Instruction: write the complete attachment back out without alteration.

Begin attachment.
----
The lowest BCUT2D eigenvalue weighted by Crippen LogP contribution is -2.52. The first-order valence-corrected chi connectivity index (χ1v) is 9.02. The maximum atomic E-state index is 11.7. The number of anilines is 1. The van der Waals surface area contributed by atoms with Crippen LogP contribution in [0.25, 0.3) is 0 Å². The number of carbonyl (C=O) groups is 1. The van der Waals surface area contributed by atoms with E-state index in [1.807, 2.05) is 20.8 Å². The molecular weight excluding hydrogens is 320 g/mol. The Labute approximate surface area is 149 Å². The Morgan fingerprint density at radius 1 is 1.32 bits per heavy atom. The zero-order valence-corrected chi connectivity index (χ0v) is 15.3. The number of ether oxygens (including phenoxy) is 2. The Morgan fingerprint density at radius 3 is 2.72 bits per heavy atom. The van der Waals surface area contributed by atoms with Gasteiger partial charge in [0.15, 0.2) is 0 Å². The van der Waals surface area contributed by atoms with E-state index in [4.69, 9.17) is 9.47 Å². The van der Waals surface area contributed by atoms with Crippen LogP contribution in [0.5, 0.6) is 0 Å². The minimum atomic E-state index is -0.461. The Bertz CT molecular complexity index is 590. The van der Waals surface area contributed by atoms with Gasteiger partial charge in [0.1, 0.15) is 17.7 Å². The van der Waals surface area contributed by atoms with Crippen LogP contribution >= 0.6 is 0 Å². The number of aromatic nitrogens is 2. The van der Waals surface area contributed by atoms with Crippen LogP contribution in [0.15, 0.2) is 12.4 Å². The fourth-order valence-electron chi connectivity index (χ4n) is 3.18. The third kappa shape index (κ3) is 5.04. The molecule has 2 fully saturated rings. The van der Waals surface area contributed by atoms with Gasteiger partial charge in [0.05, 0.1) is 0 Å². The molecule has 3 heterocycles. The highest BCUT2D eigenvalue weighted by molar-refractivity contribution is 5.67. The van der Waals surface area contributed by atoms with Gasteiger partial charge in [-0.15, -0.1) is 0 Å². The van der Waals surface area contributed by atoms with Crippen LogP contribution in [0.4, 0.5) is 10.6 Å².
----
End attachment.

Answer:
The lowest BCUT2D eigenvalue weighted by Crippen LogP contribution is -2.52. The first-order valence-corrected chi connectivity index (χ1v) is 9.02. The maximum atomic E-state index is 11.7. The number of anilines is 1. The van der Waals surface area contributed by atoms with Crippen LogP contribution in [0.25, 0.3) is 0 Å². The number of carbonyl (C=O) groups is 1. The van der Waals surface area contributed by atoms with E-state index in [1.807, 2.05) is 20.8 Å². The molecular weight excluding hydrogens is 320 g/mol. The Labute approximate surface area is 149 Å². The Morgan fingerprint density at radius 1 is 1.32 bits per heavy atom. The zero-order valence-corrected chi connectivity index (χ0v) is 15.3. The number of ether oxygens (including phenoxy) is 2. The Morgan fingerprint density at radius 3 is 2.72 bits per heavy atom. The van der Waals surface area contributed by atoms with Gasteiger partial charge in [0.15, 0.2) is 0 Å². The van der Waals surface area contributed by atoms with E-state index in [4.69, 9.17) is 9.47 Å². The van der Waals surface area contributed by atoms with Crippen LogP contribution in [0.5, 0.6) is 0 Å². The minimum atomic E-state index is -0.461. The Bertz CT molecular complexity index is 590. The van der Waals surface area contributed by atoms with Gasteiger partial charge in [0.1, 0.15) is 17.7 Å². The van der Waals surface area contributed by atoms with Crippen LogP contribution >= 0.6 is 0 Å². The number of aromatic nitrogens is 2. The van der Waals surface area contributed by atoms with Crippen LogP contribution in [0.15, 0.2) is 12.4 Å². The fourth-order valence-electron chi connectivity index (χ4n) is 3.18. The third kappa shape index (κ3) is 5.04. The molecule has 2 fully saturated rings. The van der Waals surface area contributed by atoms with Gasteiger partial charge in [0.05, 0.1) is 0 Å². The molecule has 3 heterocycles. The highest BCUT2D eigenvalue weighted by molar-refractivity contribution is 5.67. The van der Waals surface area contributed by atoms with Gasteiger partial charge in [-0.15, -0.1) is 0 Å². The van der Waals surface area contributed by atoms with Crippen LogP contribution in [0.4, 0.5) is 10.6 Å².